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Google Expanding its Frontiers: Click Fraud

Google premiered a number of new sites today, including several ventures in China and a new click fraud resource center.

The new Ad Traffic Quality Resource Center is designed to help AdWords advertisers report and avoid bad clicks—but more importantly, it’s for Google to communicate about click fraud with advertisers and reassure them.

venn diagram of click fraud from GoogleGoogle illustrates click fraud for their advertisers, stating that they automatically compensate for virtually all click fraud by using a click fraud rate that they know is too high. By creating “false positives” in click fraud, Google ensures that their advertisers aren’t overcharged. Google refers to this as “proactively detecting” click fraud, and states that on average 10% of all clicks are invalid clicks which fall into this category:

The Portal is Dead – Long Live the Portal

It was this time last year that AOL jumped on board the advertising business wagon in an effort to tap into its 90 million monthly visitors and turnaround its wailing fortunes. But let’s face it – it’s like turning an oil-tanker in the English Channel!

A slowdown in advertising revenue to 16 percent growth last quarter (compared to 40 percent the previous) has left AOL execs split down the middle. Many are now raising questions about the transformation plan, while others accept that the prospect of exceeding the overall Online Ad growth rate is no longer realistic.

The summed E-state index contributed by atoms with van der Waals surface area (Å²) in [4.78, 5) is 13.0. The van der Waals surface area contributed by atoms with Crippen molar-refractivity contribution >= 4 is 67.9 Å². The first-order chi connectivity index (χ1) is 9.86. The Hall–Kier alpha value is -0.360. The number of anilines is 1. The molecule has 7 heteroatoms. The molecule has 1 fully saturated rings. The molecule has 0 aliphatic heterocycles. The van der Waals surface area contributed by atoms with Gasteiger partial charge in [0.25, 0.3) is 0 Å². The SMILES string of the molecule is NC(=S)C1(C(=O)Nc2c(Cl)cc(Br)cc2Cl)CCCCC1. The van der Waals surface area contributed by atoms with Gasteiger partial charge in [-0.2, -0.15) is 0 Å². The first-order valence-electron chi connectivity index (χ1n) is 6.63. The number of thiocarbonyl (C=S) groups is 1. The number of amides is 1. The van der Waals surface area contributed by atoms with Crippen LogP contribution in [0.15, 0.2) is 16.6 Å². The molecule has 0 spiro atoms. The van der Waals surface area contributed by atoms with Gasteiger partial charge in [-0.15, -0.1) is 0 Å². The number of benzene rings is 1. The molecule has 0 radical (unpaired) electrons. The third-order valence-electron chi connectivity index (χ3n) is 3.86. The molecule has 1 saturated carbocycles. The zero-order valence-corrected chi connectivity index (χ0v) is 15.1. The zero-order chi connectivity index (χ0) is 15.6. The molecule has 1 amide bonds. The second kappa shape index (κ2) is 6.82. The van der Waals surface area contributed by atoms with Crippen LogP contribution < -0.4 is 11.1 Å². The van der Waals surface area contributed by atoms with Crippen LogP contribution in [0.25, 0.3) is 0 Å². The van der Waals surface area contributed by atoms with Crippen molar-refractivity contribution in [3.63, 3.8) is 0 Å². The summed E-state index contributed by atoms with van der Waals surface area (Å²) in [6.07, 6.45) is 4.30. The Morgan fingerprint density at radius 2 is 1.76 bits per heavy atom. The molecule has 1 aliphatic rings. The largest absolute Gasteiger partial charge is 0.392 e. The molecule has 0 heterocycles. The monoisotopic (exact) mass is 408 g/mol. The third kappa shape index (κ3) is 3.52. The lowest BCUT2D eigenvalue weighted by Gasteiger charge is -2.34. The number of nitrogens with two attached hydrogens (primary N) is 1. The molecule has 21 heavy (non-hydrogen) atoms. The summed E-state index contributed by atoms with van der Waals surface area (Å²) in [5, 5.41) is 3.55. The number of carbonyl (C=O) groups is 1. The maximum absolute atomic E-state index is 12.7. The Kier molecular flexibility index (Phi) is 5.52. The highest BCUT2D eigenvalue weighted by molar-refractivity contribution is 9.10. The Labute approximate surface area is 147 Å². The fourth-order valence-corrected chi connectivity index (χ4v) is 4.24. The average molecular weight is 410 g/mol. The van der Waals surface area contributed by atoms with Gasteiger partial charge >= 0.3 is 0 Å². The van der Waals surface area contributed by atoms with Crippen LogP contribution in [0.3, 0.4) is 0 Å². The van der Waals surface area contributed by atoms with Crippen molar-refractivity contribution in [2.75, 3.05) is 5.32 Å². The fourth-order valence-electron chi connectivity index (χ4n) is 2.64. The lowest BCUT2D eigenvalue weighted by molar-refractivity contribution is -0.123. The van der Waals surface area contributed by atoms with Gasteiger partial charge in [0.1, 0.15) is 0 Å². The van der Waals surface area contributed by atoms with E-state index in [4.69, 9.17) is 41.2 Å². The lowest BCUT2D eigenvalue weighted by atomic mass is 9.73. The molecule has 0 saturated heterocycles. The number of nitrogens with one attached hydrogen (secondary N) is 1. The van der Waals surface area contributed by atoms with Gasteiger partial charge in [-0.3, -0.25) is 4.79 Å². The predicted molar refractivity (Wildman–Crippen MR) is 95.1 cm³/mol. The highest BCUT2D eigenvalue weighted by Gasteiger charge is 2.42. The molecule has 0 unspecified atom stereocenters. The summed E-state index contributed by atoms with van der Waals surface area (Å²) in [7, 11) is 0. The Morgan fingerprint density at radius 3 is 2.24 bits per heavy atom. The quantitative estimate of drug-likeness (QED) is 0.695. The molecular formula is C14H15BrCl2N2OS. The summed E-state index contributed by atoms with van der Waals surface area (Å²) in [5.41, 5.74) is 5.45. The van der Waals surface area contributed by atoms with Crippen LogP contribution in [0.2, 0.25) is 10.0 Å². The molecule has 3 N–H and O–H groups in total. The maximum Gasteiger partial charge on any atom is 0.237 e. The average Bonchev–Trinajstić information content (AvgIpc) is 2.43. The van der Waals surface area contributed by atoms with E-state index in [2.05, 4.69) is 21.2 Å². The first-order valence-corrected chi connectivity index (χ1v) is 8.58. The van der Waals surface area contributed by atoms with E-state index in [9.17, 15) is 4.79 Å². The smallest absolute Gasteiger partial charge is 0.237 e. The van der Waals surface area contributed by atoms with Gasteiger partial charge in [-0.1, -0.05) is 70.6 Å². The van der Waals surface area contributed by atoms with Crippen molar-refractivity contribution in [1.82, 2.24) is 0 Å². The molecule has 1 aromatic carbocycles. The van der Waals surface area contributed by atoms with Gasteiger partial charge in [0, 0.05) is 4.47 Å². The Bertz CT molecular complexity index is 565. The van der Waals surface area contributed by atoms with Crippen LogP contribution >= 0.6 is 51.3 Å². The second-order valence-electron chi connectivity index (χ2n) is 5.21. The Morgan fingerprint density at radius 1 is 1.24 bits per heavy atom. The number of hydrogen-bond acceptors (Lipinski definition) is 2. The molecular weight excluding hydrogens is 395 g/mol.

Despite eMarketer’s prosperous 28 percent growth forecast for the US, Internet usage trends indicate stormy weather for the portals – especially giants like AOL, Yahoo! and MSN. Analyst for RBC Capital Markets, Jordan Rohan, sums up the outlook:

Google Just Keeps Getting Richer — New Change to AdWords Announced

Tonight the Inside AdWords blog announced that Google is going to change the ad placement algorithm, replacing actual CPC as a factor with maximum CPC.

How does this affect advertisers? Well, by Google’s estimation, this is a GOOD thing for advertisers:

Actual CPC is determined, in part, by the bidding behavior of the advertisers below you. This means that your ad’s chance of being promoted to a top spot could be constrained by a factor you cannot influence. By considering your ad’s maximum CPC, a value you set, you will have more control over achieving top ad placement.

In addition to increasing control for advertisers, the improved formula increases the quality of our top ads for users. This is due to more high quality ads becoming eligible for top placement, thereby allowing our system to choose from a larger pool of high quality ads to show our users.

Online Ad Spending to Pass US Newspapers by 2011

There’s a new report out today that suggests online advertising spend will overtake US newspaper advertising by the year 2011, according to FT.com.

The findings are from a widely-watched annual research report on the media sector by Veronis Suhler Stevenson (VSS).